Our university accommodation offers a bed, desk, chair, wardrobe and shelves as a minimum. On this page we'll look at some of the things you might want to bring with you.
If you've got any other questions, please contact us.
You could buy kitchen items after you arrive and share the cost with your housemates.
A company called Uni Kit Out sells packs of student essentials. You can order before you move in and they’ll be in your room when you arrive. There’s more information on pack content and prices on the Uni Kit Out website, and ARU students can get 10% discount across the site by using the code ARU10.Back to top
If you’re moving into accommodation that ARU manages, your possessions will be automatically covered up to £10,000 through our insurer Cover4students.com. Please check below that the policy covers everything you need it to.
If you’ll be living at CB1 or The Railyard, your possessions will also be automatically covered. The staff there will give you a copy of the policy, as it's different to the one above.
If you’ll be living in the YMCA or Sedley Court, you'll need to arrange your own personal possessions insurance as it isn't included in your rent.Back to top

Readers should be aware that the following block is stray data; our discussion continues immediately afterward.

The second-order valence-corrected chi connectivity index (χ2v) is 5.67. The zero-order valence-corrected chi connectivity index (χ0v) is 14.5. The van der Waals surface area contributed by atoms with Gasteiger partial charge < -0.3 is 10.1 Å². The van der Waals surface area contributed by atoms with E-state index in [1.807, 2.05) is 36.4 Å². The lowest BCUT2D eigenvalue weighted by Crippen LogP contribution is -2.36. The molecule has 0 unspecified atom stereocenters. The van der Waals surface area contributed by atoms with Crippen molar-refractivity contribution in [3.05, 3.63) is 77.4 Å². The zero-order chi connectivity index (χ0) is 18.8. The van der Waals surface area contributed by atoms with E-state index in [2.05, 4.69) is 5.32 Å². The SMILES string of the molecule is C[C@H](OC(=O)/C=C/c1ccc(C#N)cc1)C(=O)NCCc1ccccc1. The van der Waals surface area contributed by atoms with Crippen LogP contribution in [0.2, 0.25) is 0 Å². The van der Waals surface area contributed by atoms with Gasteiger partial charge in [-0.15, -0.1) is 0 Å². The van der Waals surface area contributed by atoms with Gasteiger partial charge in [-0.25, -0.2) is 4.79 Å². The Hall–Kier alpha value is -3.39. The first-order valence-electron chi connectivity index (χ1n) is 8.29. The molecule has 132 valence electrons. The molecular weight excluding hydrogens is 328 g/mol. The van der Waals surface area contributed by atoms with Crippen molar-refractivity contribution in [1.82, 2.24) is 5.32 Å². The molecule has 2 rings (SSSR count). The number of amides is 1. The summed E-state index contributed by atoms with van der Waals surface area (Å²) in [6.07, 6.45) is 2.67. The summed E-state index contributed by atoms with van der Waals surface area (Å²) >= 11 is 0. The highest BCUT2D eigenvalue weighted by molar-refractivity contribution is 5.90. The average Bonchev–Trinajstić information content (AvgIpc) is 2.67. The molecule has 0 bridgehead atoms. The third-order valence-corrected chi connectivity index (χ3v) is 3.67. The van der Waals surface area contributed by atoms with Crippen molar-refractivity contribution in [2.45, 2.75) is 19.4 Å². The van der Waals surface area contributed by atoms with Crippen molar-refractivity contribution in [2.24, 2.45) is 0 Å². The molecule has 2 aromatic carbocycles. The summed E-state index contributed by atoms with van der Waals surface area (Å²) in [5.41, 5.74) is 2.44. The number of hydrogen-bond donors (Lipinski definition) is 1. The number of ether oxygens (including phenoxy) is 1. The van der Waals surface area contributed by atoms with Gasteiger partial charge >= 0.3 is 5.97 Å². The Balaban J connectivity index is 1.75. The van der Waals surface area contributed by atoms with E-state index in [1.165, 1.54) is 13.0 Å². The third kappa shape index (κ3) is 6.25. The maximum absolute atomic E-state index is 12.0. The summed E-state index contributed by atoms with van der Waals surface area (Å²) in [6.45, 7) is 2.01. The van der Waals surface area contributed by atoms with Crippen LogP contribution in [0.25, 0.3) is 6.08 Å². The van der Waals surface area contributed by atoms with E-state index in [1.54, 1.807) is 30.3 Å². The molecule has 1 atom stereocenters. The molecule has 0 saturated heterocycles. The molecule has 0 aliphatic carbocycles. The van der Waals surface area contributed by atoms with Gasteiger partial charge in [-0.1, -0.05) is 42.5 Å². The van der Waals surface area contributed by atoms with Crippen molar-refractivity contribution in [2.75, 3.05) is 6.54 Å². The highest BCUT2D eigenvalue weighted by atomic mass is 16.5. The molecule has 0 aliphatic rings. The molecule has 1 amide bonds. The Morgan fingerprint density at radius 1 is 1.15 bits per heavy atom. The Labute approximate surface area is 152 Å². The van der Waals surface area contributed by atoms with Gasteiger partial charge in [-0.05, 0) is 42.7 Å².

When you move in we'll provide parking while you unload, but we don't have any long-term parking for residents except for those with a Blue Badge.
In Chelmsford, there’s limited parking available if you're studying a specific course. Our Student Village parking policy has more information.
In Cambridge, the closest public car parks are the Queen Anne and Grafton Street multi-storeys, both about five minutes' walk from campus.
In Chelmsford, the Riverside Ice and Leisure car park is a five-minute walk from campus.Back to top
If you want to watch TV in your room, download or record live programmes or watch BBC iPlayer on any device, you'll need to get a TV licence. This covers you for watching through any device. You might need a portable aerial if you want to watch TV in your room.
Anyone without a valid TV licence who watches or records television programmes as described above risks prosecution and a fine of up to £1,000.Back to top